Third party hotel managers are eyeing up potential new business, as coronavirus lockdowns ease and landlords re-evaluate their hotel investments.
Weaker players are heading into distress, leaving those with well-funded operations ready to move in. And, as the moves around Travelodge in the UK have shown, disgruntled landlords are increasingly ready to look at new ways of extracting profit from their assets, with coronavirus exposing poor practices, weak brands and overly expensive system fees.
At third party manager Kew Green, the group has readied itself for further growth in and around its UK base, as well as signing its first Asian properties to the platform, in a Thai joint venture.
CEO Chris Dexter said he expects opportunities to arise close to home, soon. “The last three to four months of the year will see more opportunities,” he predicted. “I like looking for value – Kew Green has a reputation for looking under the carpet, and removing legacy costs.” He expects lenders to apply pressure, which will prompt a change in direction for hotel owners emerging from the coronavirus pandemic.
Kew Green is also keen to expand into mainland Europe, though he warns that different country cultures need to be respected. “We’re scouting there now – there are opportunities, perhaps for a tranche of hotels….”
Currently, Kew Green has over 55 properties under its management, many of them that it also owns. It is one of the largest operators of IHG flagged hotels, with 41 in the portfolio, but remains agnostic over the brands it manages. The style of operation spans limited service to luxury, ranging from the Glasgow Hampton and Holiday Inn Express Shrewsbury, to the Hilton in Belfast and the Great Northern for Marriott’s Tribute brand.
In Thailand, Kew Green has signed a joint venture with Siamese Asset, with a commercial hub established in Bangkok, and launching with seven properties under management. Four of the hotels will be under Wyndham flags, and the first of these will launch in spring 2021. The Wyndham properties are the Queen Convention Centre, Wyndham Garden Sukhumvit 42, Ramada Plaza Sukhumvit 48 and Ramada Sukhumvit 87.
Siamese Asset was founded in 2010, and has developed out a portfolio of largely residential projects in Thailand. Its larger projects have headed into mixed use, and alongside the Wyndham hotels the company is also developing branded residences under the Wyndham flag.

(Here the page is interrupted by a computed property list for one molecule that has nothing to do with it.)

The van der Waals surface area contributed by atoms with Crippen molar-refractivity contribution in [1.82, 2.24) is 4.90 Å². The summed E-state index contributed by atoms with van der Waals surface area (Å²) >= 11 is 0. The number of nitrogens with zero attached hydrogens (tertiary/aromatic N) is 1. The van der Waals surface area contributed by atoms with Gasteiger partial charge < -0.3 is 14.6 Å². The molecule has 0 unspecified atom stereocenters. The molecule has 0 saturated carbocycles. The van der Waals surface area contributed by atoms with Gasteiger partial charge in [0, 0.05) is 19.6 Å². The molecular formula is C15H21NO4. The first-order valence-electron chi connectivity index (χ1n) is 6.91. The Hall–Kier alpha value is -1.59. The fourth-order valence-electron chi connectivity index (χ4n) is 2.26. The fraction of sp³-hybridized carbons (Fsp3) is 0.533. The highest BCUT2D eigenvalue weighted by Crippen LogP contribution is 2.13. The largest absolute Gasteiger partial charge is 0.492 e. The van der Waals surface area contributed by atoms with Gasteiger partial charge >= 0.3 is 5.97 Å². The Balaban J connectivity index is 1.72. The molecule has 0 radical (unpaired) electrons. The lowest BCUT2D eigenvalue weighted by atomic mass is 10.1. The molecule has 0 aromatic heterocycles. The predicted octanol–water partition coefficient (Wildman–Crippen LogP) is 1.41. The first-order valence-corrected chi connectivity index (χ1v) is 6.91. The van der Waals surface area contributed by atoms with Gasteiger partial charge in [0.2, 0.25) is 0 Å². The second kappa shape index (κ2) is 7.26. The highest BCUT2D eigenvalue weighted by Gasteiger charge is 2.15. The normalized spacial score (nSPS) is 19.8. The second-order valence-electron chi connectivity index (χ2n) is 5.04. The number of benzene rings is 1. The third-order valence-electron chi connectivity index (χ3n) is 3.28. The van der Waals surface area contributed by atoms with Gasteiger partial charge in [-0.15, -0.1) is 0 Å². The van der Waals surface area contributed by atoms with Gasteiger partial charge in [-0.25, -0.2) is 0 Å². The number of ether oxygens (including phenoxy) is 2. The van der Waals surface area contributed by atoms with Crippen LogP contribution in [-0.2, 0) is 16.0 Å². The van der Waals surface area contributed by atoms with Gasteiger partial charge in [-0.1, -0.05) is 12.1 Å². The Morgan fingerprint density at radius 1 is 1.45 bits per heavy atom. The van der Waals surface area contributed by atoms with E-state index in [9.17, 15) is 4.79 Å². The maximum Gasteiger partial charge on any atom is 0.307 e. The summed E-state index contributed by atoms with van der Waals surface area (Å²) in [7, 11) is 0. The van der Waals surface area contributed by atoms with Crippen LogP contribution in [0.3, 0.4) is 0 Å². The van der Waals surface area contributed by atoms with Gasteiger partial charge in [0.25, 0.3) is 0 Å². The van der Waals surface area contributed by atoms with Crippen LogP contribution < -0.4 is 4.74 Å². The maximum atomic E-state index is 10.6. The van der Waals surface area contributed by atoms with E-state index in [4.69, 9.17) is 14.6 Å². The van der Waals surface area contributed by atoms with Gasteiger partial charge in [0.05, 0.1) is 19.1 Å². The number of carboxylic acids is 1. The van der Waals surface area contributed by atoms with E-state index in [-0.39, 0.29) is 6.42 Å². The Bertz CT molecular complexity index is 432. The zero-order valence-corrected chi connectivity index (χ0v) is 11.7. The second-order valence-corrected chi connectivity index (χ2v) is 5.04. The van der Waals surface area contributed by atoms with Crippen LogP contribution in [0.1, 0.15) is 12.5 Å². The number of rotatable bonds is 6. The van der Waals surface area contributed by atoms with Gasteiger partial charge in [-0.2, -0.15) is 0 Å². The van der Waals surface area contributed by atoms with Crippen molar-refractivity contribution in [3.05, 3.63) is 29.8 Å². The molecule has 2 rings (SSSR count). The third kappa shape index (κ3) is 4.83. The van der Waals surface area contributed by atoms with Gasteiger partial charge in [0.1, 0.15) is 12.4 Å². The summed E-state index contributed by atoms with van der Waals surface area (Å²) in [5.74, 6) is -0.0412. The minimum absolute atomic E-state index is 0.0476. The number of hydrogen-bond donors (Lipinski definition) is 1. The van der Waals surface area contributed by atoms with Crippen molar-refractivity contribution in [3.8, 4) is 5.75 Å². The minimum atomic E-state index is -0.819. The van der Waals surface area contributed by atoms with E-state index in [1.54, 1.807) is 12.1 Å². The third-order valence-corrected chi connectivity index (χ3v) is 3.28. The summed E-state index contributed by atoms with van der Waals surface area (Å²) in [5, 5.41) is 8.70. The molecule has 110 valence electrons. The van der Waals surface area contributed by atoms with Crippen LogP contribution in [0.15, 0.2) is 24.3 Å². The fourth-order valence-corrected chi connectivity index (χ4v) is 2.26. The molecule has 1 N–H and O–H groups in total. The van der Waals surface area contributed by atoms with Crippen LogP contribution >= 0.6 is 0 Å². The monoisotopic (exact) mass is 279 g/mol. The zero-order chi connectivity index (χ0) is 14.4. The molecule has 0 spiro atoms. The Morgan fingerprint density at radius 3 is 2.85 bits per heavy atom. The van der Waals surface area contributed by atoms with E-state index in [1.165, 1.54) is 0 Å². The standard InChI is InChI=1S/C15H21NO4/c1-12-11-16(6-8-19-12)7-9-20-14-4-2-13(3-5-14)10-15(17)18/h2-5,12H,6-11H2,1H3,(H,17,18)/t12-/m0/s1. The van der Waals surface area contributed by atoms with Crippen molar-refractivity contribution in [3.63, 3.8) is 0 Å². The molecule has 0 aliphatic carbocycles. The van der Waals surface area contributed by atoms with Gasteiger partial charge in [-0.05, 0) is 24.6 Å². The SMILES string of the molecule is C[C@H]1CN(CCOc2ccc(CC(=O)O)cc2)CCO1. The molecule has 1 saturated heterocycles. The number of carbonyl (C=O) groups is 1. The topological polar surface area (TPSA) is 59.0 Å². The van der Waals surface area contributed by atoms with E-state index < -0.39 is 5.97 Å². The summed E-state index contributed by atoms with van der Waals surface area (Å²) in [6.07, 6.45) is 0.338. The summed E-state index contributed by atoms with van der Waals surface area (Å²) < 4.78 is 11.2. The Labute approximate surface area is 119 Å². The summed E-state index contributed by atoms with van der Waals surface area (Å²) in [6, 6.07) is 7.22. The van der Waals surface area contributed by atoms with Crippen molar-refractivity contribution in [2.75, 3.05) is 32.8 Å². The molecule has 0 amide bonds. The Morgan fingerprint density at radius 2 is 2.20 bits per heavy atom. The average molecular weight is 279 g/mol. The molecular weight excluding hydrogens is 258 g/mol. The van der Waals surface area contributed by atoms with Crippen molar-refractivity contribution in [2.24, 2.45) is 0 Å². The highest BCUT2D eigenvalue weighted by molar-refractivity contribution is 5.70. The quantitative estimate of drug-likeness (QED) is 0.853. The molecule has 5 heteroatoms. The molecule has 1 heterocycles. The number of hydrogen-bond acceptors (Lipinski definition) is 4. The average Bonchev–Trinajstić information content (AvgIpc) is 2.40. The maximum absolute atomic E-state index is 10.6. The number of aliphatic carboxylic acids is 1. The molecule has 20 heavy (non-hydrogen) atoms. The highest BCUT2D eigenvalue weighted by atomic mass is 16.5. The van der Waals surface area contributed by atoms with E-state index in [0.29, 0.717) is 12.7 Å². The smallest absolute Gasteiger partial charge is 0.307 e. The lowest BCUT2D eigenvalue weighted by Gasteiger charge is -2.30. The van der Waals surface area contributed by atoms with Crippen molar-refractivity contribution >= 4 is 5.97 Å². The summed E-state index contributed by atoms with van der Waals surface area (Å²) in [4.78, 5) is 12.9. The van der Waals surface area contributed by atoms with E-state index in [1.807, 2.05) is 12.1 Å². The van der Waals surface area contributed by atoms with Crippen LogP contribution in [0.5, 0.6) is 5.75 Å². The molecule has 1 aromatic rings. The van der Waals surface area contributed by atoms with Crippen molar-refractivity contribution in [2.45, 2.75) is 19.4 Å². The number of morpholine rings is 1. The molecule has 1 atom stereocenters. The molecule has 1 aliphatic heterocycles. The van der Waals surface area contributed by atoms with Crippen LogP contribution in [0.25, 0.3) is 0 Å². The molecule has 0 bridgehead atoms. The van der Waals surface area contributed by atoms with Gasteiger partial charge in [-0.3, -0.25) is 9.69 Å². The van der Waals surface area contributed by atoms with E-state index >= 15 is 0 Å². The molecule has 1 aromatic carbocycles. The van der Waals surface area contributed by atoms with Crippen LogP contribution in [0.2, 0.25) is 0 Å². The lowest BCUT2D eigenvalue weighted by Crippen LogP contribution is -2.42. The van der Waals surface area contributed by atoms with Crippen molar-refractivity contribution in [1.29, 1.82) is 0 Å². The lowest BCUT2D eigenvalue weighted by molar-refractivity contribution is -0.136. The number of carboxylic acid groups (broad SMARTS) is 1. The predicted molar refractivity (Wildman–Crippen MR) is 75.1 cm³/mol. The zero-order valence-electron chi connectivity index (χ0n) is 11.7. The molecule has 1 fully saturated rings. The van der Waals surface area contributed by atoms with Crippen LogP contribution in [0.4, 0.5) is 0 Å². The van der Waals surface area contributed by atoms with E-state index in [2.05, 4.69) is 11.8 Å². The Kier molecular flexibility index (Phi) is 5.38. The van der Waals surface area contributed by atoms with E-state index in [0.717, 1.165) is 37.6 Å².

For CEO Dexter, the move into Thailand was a case of: “The timing was right, all the stars aligned”. Formerly at Wyndham as vice president of operations for South East Asia and the Pacific Rim, he had worked alongside James Kim, who was responsible for operations in China. Kim has now joined Kew Green parent CTG, as well as joining Siamese Asset in Thailand. “I was in Thailand for six and a half years, so I have quite a thorough understanding of how the country works. Now, we have ready-made properties, and a great JV partner there.”
Dexter said the company will be largely deploying a management template that is well established in the UK. “We tend to bring tech to the table, to pass profit to the owner, bringing scale and expertise.”
In 2015, Kew Green was acquired by Chinese travel group HK CTS Metropark, part of the much larger China National Travel Service Group Corporation, China’s largest and oldest state-owned enterprise. The acquisition came after previous joint owners, Goldman Sachs and TPG Special Situations Partners, put the platform up for sale, with the expectation of achieving a GBP400m sale price. HK CTS operates hotels in and around China under Grand Metropark, Metropark and Traveler Inn brands, and has around 140 properties with 30,000 rooms.
At the time of the deal, Jeremy Xu Muhan, chairman of HK CTS Metropark Hotels, hinted that the acquisition could be just a first step: “The purchase of Kew Green Hotels is a tremendous acquisition that provides us with a strategic growth platform within the UK and across Europe. Investing overseas will enable us to bridge Chinese tourism with the rest of the world – it provides a platform to grow from.”
In 2017, Kew Green opened an office in Hong Kong, taking over management of seven HK CTS hotels in Beijing, Macau and Hong Kong, predominantly operating under the Metropark brand. Demonstrating the expectation of growth in the region, Kew Green took its general managers to Hong Kong for their 2017 annual meeting. However, operations in greater China no longer involve Kew Green: “Our practices are quite different – my remit is everything outside greater China,” said Dexter.
HA Perspective [by Chris Bown]: This crisis, being not local but global, has allowed hotel owners around the world to reflect on how they win guests – and what servicing those guests costs them. With doors closed, they’ve had plenty of time to pore over marketing fees, branding contributions, loyalty programme costs and OTA fees – as well as those pesky outgoings on staff, management fees and building operation costs. Which probably means most contracts are under review.